(*) CALL-UPS: August 29-September 4, 2023

Connor Phillips (RHP, CIN)

The players covered in this column are only those who still have rookie status as determined by MLB, and who have not already been written up earlier in 2023. Find previous Call-up profiles on the News tab of the player's PlayerLink page. 

Contributing writers: Jeremy Deloney, Nick Richards, Matthew St-Germain, Doug Otto and Shelly Verougstraete


September 4, 2023

No call-ups today.


September 3, 2023

Connor Phillips (RHP, CIN)
The Reds have been hit hard by the re-emergence of COVID-19 and have summoned the 22-year-old as a substitute player, as allowed by league rules. He’s not on the 40-man roster and likely will return to the minors once other pitchers regain their health. Phillips was a 2nd round pick of the Mariners in 2020 and was later traded to Cincinnati in March 2022. He began this season in Double-A where he posted a filthy strikeout rate before a promotion to Triple-A in late June. Though his strikeout rate has dropped considerably and the walk rate has risen, he’s posted a similar oppBA. Phillips has outstanding stuff when he can throw strikes. Limited control and command have hampered him as a pro and could hinder him from reaching his full potential. Phillips has incredible arm strength, arguably some of the best in the minors. With a 94-97 mph fastball that reaches 99 mph, he can wipe out hitters with velocity or nasty riding action. Because his arm action is so quick, the fastball can look even quicker to hitters. His other pitches consist of a hard slider, average curveball and sub-par change-up. Though he’s done relatively well against left-handed hitters in 2023, he’ll need to polish his offspeed pitch to have success in Triple-A or the majors. His current stay in the majors might be short, but the long-term upside is high and he could challenge for a rotation spot in 2024 spring training. For his career, Phillips has a 4.03 ERA, 5.2 BB/9 and 12.9 K/9.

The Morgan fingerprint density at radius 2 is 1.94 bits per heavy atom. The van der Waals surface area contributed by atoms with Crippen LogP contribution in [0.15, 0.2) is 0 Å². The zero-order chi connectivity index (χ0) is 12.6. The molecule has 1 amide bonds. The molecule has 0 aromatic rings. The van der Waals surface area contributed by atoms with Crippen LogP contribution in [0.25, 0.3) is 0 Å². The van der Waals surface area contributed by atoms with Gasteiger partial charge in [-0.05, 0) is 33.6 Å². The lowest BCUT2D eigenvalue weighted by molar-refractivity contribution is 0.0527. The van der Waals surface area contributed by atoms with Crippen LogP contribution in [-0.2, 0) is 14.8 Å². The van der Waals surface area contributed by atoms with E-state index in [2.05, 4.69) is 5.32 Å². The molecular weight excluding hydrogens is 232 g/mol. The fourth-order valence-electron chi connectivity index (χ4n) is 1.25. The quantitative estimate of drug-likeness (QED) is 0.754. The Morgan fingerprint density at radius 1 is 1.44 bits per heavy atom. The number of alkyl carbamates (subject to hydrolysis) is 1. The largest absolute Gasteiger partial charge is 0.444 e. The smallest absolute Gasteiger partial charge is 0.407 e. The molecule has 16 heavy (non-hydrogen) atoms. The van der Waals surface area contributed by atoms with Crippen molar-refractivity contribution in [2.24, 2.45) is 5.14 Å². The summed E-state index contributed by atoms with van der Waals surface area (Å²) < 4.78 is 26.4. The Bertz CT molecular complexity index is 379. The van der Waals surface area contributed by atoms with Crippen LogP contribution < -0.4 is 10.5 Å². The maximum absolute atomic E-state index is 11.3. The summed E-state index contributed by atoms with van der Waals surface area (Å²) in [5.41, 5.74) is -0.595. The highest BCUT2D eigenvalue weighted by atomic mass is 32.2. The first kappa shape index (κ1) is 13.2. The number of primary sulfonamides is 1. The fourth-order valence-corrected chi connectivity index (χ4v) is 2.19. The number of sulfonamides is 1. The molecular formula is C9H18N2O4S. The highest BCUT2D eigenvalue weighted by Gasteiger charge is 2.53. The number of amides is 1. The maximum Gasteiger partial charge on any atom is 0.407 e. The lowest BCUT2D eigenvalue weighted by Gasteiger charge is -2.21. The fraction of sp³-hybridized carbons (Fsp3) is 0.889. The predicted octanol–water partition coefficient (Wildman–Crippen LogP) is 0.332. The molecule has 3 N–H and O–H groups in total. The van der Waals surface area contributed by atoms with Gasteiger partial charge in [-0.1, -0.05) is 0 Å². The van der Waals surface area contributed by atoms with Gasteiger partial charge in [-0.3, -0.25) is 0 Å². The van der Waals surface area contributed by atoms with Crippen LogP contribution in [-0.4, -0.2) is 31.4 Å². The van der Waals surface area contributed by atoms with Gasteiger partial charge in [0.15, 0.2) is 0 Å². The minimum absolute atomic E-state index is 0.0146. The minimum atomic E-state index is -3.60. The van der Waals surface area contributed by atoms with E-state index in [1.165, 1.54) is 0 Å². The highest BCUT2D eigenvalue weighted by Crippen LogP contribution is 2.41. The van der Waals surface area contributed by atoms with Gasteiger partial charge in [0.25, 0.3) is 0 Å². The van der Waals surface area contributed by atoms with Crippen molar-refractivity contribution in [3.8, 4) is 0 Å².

STATS: Phillips Baseball-Reference page
CURRENT ROLE: Long reliever / Spot starter
POTENTIAL ROLE: #3 starter

Carson Spiers (RHP, CIN)